[00:18:38] Lee Clarke: Yeah, I think there’s you know at the organizational level how do you admit with some things are just not possible or not controllable. At the cultural level at least, so if I can use the phrase western culture, we don’t say it’s impossible, we say, well engineers have a favorite saying, they say “I can make a system as safe as you want, just tell me how much you want to spend. We can build dams, we can do anything you want just tell much how much money you have for it there is no problem we can’t solve”. A lot of times you know, they’re right. There are 9 billion people on the planet now and a lot of them suffering every day but people are alive and just stick with the code probably not solve it but will adapt. The world is not really coming to an end because of it. But there are people who say “We can control this. Trust us, we can control this”.

[00:20:06] I am skeptical I won’t say they can’t because you know, ultimately, I’m an expert in sociology not epidemiology certainly not virology certainly I’m not an expert in those things and that’s another part of you know, what an organization does. They say “You’re an expert in this, but not in this, this is not your job”. So, there’s always a tension there to be at the helm of the Concordia or an airliner. I don’t know how to fly those things!

[00:20:41] Nippin Anand: I’m just thinking as you’re speaking Lee, you know what I mean from what I gather so far what else can an organization say in the face of uncertainty if not what you just stated. What is the alternative here?

[00:20:57] Lee Clarke: That’s a really important question and the answer is easy from an academic. I sit in my office here and say, but in practice it’s hard to implement. What I’m about to say is they can, say, forthrightly you know like the BP oil spill, part of the problem there is that it dates way too deep. They had information they knew what would happen at the shallow depths in the new meta cap. And they just assumed that information would operate in the same way at really deep levels, really great depths of the ocean and they were wrong. So, what you could say is we don’t really know how to do this, things that can go catastrophically wrong.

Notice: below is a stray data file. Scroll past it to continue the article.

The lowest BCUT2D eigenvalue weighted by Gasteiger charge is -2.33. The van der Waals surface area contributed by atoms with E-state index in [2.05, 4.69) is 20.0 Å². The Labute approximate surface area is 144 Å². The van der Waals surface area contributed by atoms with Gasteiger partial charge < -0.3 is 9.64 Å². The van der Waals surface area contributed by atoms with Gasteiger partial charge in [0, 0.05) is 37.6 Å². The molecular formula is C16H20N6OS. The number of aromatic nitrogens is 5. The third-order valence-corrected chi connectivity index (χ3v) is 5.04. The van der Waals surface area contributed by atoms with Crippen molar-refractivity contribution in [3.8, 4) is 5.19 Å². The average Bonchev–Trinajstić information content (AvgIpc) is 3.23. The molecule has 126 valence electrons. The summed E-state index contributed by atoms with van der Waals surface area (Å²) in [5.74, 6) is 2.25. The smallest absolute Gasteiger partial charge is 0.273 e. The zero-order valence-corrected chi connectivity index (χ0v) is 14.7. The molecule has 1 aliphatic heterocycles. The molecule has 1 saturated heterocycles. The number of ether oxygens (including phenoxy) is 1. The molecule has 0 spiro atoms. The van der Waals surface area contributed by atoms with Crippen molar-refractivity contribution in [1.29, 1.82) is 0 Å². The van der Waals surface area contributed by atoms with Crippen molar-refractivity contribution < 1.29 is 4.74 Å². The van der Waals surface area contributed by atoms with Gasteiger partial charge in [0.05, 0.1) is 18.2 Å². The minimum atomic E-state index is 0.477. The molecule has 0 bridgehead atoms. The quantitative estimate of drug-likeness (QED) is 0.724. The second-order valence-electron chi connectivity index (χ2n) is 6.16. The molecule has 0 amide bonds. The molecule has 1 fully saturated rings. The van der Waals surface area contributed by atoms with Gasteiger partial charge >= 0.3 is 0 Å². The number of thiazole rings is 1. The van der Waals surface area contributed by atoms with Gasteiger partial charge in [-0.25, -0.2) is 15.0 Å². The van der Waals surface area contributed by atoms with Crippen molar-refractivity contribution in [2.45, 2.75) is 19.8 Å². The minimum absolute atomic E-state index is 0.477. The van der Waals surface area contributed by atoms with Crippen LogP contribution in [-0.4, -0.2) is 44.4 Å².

[00:21:55] Here’s what’s going to happen, here’s “The worst cases”, this is where my next book comes in and this is the worst case and some things, when they have consequences that are widespread that’s where you have communities that should have a say where risks are taken you know and not what do regular other people know. Or what do I know about whether nuclear power plant should be built in my backyard. I’ll complain about that because what if that goes wrong, if it melts down or if oil keeps gushing into the Gulf of Mexico or North Sea or whatever. It affects my livelihood and affects my interactions with people and things that I know and love and that’s relevant so in an ideal world when organizations are going to make choices that have the potential to go way outside their borders, other actors who step in should have a role.

[00:23:15] It’s not an argument for socialism or anything like that. It’s just where other people are being asked to bear the risks for somebody else’s gain. Why should they not have something to say about that? Now implementing that is very difficult there are fewer books written about those kinds of success stories.

[00: 23:40] Nippin Anand: I don’t even want to go outside the peripheries of an organization but I’ll take the analogy of a simple example that comes to mind today is, there’s been a lot of talk about these giant mammoth container ships that can carry 20 to 25,000 containers and go from one part of the world to another now being having studied economics and being on these ships for many years and also following this how the trajectory of how these ships are increasing in size I do not see the economic logic of making these ships of the size they are today. But that’s another argument. the argument is that going even the peripheries of the organization there is clearly a realization that if a ship of this nature ends up into a catastrophe when it’s a fire or flooding or whatever. We simply do not have the capacity to deal with it. Yet we continue to do that so I don’t know I mean this information is very transparent I mean you’re talking about making it transparent to the outside world I’m saying that this information is already very transparent to the insiders and yet we believe that we can carry on with it and we have certification and regulation in place to prove that.

[00:24:51] Lee Clarke: Good to get away with it most of the time I don’t mean to get away with it in an evil but way most of the time 25,000 containers. I don’t know. How many containers do they usually carry?